#5. The Pretty Things – S.F. Sorrow
And the award for the first rock opera goes to… (*drum roll*)… The Pretty Things, ladies and gentlemen! I always knew they had it in them! Let’s see who dares to call them a second-rate version of The Rolling Stones any more! Actually, what these fellas really did, was just building their songs around a short story composed by their singer-guitarist, Phil May. There’s also some written linear notes on the album artwork, between each songs, that detail the supposed story. Even though being a “rock opera” only from a lyrical point of view (unlike ‘ Tommy’ whose format includes overtures, reprises and all sorts of specific things), this is still a highly original album. Plus, it’s entertaining as hell. You may or may not care for Sebastian F. Sorrow’s rather unique adventures, but you can’t deny the fact that the record’s filled with simply excellent rock music.
#4. The Beach Boys – Friends
Possibly one of the most underrated album of the whole 60’s if only for the reason that nobody ever talks about it. It’s such a modest little 25-minutes record that dismissing it may seem like no big deal. But it is though, as ‘Friends’ is a truly beautiful, relaxed and peaceful record. It may seem rather hurried and modest at first, but the more you listen to it the more you realize that nothing really needs to be added. The album is nearly perfect as it is, with bright melodic harmonies everywhere, more than fine lyrics and some immaculate vocal performances. But the last one goes without saying, of course. This is still The Beach Boys, after all.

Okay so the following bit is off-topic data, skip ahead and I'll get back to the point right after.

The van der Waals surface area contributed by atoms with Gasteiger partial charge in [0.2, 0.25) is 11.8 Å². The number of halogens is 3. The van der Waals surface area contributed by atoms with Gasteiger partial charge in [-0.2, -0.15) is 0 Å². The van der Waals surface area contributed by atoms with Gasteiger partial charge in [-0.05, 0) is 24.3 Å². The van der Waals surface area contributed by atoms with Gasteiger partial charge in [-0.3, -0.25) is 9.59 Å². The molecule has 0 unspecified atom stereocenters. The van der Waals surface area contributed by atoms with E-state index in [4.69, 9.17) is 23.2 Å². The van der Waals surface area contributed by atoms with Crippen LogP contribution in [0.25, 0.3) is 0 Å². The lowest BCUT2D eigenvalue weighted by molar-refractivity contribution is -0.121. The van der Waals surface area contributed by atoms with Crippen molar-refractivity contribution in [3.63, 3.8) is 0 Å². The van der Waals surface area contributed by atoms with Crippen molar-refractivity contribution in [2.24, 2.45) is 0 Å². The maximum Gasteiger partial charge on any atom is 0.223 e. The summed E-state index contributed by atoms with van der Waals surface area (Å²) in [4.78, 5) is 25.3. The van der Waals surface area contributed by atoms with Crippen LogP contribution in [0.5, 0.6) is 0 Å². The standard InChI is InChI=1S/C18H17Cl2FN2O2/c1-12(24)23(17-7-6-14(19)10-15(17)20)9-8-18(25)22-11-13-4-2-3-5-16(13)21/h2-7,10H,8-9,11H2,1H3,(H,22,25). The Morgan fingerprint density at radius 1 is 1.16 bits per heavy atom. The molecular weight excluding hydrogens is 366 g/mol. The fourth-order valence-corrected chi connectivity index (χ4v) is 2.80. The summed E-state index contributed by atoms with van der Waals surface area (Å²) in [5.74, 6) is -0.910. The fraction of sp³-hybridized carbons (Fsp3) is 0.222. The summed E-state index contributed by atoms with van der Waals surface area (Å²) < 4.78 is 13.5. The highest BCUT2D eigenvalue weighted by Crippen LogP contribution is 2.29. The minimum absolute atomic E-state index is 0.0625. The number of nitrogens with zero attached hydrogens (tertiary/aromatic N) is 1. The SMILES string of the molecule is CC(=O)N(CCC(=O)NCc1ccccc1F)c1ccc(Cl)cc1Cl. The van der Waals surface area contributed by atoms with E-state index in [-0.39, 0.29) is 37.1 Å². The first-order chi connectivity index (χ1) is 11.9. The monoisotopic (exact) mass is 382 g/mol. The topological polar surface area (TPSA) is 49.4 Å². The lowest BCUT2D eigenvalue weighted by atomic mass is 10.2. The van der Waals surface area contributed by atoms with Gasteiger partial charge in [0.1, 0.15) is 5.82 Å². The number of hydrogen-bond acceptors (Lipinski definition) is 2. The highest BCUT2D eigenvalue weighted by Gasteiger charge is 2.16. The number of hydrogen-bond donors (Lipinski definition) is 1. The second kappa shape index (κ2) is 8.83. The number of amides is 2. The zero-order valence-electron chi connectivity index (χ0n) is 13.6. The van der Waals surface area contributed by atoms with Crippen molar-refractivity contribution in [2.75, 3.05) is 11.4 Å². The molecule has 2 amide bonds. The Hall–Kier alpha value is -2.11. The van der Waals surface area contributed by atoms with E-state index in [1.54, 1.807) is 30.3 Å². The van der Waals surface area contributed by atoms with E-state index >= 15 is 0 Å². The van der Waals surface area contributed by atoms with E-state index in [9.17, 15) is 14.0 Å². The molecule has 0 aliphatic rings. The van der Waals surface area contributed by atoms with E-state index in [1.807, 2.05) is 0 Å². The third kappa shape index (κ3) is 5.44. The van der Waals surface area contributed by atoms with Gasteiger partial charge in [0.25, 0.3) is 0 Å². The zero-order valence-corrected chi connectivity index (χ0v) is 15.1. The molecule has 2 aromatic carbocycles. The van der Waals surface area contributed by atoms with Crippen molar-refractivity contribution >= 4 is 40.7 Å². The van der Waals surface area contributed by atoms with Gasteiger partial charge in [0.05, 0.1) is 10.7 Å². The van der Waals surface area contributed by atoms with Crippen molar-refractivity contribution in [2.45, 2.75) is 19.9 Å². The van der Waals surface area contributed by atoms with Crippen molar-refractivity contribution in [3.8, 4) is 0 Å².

#3. The Beatles – The White Album
There is one big difficulty that many bands seem to meet with. What do you do, after you’ve just outdone yourself by accumulating everything you’ve ever learned and known and then putting it onto a rich, ambitious and demanding record? Some decide to try a relatively new approach, a more indulgent one, that doesn’t necessarily seek perfection. Differently put, they let it all hang out without giving a damn (Jefferson Airplane with ‘After Bathing and Baxter’s or Velvet Underground with ‘White Light/White Heat’). On the other hand, some simply go back to what they were before getting too heavily caught in the process of creating something really, really revolutionizing (Bob Dylan with ‘John Wesley Harding’ or The Who with ‘By Numbers’). The Beatles had to deal with the exact same problem, and their solution, ‘The White Album’, efficiently combines both of those mentalities with some pretty impressive results.
#2. The Kinks – Village Green Preservation Society
Weird thing, this album. In a year when everybody was looking to the present and the present only, Mr. humble-unpretentious-guy Ray Davies wrote an album that celebrates past values. No wonder it was ignored by the the large audience crowd at the time. Thing is, even if it may have not been in trend with the times (or maybe because of that?) this record is truly and utterly timeless. The nostalgia that flows so naturally and smoothly from the first song to the last is so overwhelming, that it simply gets a hold of you no matter what. Even if you have never ever had a quiet and modest village life, this still works as an excellent lament to better and more peaceful past times, whatever and wherever those might be.
#1. The Zombies – Odessey and Oracle
The Zombies were a nice little britpop band who came and went without getting many applauses (they had a few successful hits at the beginning of their career, but that’s all). Once they finished a proper, all self-written album, their fan base was already gone and it went as unnoticed as it could get. Their lose, ’cause ‘Odessey and Oracle’ as it was named, is a great, great record. I won’t label it as something bigger, like “masterpiece” or “top 5 albums of all-time”, because I really don’t want to add more to the already-created hype. It’s never good to set people’s expectations high. Then they will expect a spiritual, life-changing, unfelt-before experience, when, in reality, this is nothing but a set of 12 excellently written and performed pop/rock songs with smartly incorporated psychedelic and baroque influences. Isn’t that enough, though?